PATIENTS failing to show up for tens of thousands of appointments is costing the NHS around £1.7 million.

Annoyed Swindonians suggested that people who keep their GP waiting should be fined while others complained that getting an appointment was difficult enough as it is.

NHS Digital data shows that in 2019 an estimated 55,790 appointments were missed without enough notice to invite other patients in the Swindon Clinical Commissioning Group area – an average of 153 per day.

Each missed appointment costs £30 according to NHS England, meaning that Swindon Clinical Commissioning Group could have lost out on around £1.7 million through patient no-shows last year. As well as causing disruption for staff and other patients, that money would pay for the average annual salary of 29 full-time GPs.

Phoenix Surgery GP Dr Peter Swinyard said: “We do everything we can to help people remember to come to appointments but it’s very frustrating when they miss them because we lose the facility to see people who do want to be seen.

“Sometimes, because of high demand, there is quite a delay between people making an appointment and going to one, and during that time they may go elsewhere or get better but forget to cancel the appointment.

“I’ve had people make an appointment on the same morning as their call and still not turn up but there’s not much you can do about it. These figures don’t surprise me. In fact, I thought there would be more.

“We lose the equivalent time of one doctor’s full day at the surgery every month, which is a lot when you consider how stretched services are. Imposing a fine to patients who miss appointments is not practical – how would you get them to pay?”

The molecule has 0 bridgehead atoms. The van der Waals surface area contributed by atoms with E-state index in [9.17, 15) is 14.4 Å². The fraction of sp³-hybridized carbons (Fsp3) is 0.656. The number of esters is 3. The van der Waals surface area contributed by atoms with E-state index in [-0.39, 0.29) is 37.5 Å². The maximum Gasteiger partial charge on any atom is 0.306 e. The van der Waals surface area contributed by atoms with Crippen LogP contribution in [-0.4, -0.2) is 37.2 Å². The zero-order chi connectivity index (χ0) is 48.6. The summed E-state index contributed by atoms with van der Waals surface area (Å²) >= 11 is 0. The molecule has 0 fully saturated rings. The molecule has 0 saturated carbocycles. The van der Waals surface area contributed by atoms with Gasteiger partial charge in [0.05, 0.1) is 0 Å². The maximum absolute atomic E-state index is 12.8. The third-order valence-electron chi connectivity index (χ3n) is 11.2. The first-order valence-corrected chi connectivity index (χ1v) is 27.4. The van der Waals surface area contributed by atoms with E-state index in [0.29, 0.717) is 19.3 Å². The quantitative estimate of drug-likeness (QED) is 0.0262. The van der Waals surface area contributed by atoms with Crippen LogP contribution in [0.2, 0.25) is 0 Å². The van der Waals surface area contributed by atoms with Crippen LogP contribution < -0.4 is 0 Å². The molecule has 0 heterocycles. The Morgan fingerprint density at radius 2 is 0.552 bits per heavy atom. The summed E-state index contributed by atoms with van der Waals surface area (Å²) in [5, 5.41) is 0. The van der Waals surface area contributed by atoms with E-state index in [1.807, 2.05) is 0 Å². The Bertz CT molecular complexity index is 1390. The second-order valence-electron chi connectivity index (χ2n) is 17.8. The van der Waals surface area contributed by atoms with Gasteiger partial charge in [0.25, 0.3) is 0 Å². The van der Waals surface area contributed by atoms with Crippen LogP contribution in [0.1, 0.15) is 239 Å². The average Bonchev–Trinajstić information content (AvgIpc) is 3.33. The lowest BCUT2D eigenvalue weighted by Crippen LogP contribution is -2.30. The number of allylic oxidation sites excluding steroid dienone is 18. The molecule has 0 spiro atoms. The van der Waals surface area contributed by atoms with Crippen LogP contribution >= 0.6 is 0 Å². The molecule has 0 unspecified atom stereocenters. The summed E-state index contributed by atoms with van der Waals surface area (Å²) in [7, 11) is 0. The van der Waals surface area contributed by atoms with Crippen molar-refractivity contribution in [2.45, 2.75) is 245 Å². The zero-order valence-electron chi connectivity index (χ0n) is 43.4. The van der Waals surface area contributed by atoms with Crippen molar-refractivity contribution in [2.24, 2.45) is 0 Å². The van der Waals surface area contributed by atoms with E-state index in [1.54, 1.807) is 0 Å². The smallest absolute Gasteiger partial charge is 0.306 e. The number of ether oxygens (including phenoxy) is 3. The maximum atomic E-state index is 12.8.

Adver readers were concerned. Amy Coulton said: “Seeing all the missed appointments while working in a practice is very frustrating. It’s annoying when people cancel an appointment five or 10 minutes before they should arrive.”

Jane Gallo said: “You should be charged £20 for every missed appointment. Then struck off when you’ve missed three.”

Geraint Day said: “This implies fecklessness on the part of the patient, which is seldom the case. More likely that they are struggling to balance family and work demands, have been let down by transport arrangements or are too ill to attend.”

While one in every 23 appointments booked at CCG-monitored GP practices in Swindon was missed last year, a further nine per cent had no log of whether the patient attended.

Swindon chief operating office for the Bath and North East Somerset, Swindon and Wiltshire CCGs David Freeman said: “The winter months are always a busy time for our doctors, nurses and other healthcare professionals, and we all recognise just how valuable their time is.

“This is why it was disappointing to learn that nearly 5,000 appointments in our town were missed in December 2019, which is the equivalent of each of our 22 practices closing for four whole days.

“In this current climate, with demand for health services growing, it has never been more important for our hardworking staff to put every minute of their precious time to good use.

“I'd appeal to patients to try and bear this in mind and always notify their practice when unable to make an appointment. Even if it's at the last minute, there is always a chance the team could offer the slot to somebody else. Most practices now allow appointments to be managed online, so it’s never been easier for patients to do their bit in supporting doctors, nurses and other patients.”